Of course, the boom times never last forever. Poker is a zero-sum game and as more players caught on, the quality of the competition increased, and good players’ edges were eroded. You couldn’t get away with just turning up anymore, and even the very best players were having to work harder and find other ways to maintain their ROIs and remain profitable.

It’s the same for private equity firms, which have found it increasingly difficult to maintain the same level of returns that they once enjoyed. The sheer number of PE investors has driven up competition for assets, valuations have kept rising, and firms must now find new ways of identifying the most promising businesses and then creating value beyond financial engineering - or risk seeing their returns continue to be eroded.

 

Poker analytics vs. people analytics – a seismic shift

For both sectors, technology and data have made the difference. In online poker, this came in the form of Heads Up Displays (HUDs), which overlay the poker software, displaying customised statistics on each opponent and how they have played in the past. These have become vital tools in the armoury of the more sophisticated players as they seek to find an edge in the more competitive market. Nowadays, you simply can’t win without them.

And just like poker players ten years ago, PE firms are now searching for the killer insights that will give them the edge over the competition. Private equity firms have a range of data at their disposal to aid investment decisions, whether that’s internal financial or operational data, or overall market insights. But one area that is yet to be fully exploited is in understanding the capability of the leadership team itself – their competencies, experience, dynamics – and ultimately whether they truly have what it takes to deliver the value required.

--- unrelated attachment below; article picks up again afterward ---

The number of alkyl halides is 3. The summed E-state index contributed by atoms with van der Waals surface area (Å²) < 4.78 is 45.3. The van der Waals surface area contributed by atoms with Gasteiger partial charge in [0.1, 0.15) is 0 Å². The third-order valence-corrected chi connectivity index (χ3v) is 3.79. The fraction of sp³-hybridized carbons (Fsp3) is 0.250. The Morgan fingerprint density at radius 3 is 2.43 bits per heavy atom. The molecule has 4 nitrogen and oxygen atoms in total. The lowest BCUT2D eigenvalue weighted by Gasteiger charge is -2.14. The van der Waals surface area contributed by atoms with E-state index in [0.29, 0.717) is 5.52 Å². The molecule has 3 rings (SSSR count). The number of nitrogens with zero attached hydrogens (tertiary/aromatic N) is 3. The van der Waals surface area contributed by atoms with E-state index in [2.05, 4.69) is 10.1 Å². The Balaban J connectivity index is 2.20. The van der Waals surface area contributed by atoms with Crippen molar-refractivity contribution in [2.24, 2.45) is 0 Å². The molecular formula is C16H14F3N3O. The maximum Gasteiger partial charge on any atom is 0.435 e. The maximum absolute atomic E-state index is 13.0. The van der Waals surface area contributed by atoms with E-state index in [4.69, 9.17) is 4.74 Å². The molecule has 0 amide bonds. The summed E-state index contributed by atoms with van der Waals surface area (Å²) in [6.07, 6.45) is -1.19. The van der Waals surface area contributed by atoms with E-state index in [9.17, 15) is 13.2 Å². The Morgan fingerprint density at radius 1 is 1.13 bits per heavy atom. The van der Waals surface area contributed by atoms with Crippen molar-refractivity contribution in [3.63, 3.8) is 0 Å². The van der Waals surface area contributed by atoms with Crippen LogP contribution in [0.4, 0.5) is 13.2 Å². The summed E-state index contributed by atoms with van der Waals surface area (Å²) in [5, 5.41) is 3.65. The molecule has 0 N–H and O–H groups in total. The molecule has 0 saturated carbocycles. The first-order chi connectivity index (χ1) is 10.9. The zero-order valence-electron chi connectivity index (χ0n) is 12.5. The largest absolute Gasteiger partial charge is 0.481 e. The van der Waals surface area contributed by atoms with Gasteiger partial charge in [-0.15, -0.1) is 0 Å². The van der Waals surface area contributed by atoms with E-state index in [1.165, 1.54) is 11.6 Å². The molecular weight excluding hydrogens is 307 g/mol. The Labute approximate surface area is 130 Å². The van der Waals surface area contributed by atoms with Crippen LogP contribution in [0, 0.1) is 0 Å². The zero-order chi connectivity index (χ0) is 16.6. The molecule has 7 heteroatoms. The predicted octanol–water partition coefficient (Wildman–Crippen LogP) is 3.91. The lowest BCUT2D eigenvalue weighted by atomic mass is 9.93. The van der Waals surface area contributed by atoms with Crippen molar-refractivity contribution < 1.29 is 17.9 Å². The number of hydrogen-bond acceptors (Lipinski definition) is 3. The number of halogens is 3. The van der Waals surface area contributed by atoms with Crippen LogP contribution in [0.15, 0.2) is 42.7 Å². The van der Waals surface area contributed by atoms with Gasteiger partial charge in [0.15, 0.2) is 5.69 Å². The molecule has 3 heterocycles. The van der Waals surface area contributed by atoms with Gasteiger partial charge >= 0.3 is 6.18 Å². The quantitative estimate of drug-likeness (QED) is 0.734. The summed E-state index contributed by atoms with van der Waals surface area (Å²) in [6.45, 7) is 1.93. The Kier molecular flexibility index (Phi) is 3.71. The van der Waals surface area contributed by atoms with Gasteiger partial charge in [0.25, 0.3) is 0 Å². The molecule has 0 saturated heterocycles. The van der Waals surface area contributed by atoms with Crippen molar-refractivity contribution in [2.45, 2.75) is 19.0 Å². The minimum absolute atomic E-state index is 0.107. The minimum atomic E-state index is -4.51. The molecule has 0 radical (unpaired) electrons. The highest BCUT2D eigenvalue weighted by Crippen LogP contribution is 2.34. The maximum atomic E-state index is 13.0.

In a survey by Bain & Co, fund leaders named the management team as the most important factor in a deal’s success, and the second biggest cause of failure in an exit. Yet leadership has historically been the area that’s least understood pre-deal. Businesses will undergo lengthy and complex customer and financial due diligence, but with leadership teams, it’s usually limited to some informal referencing and perhaps some form of psychometric testing, with investors reluctant to demand too much during the ‘courting’ phase.

This is where Leadership Dynamics and ‘outside in’ insights can be so valuable. Just like the HUDs in poker, they give investors access to a whole range of information on the leadership team, entirely at arm’s length, so the organisation in question never needs to know. Investors can answer questions such as how the team is likely to behave in a particular situation. Is their combined experience and competencies aligned with the value creation plan? And if not, what changes will have the maximum impact?

The result is better decision-making, deeper and more focused pre-deal discussions with leadership teams, and then a faster time to value (and eventual exit) post-deal. Just like in poker, outsized returns are no longer ‘business as usual’, even for the top players. And just like in poker, winning means seeing something that your opponent can’t see – so the risk is always outweighed by the reward. 

Mathew Cuthbertson,

Managing Director, Financial and Professional Services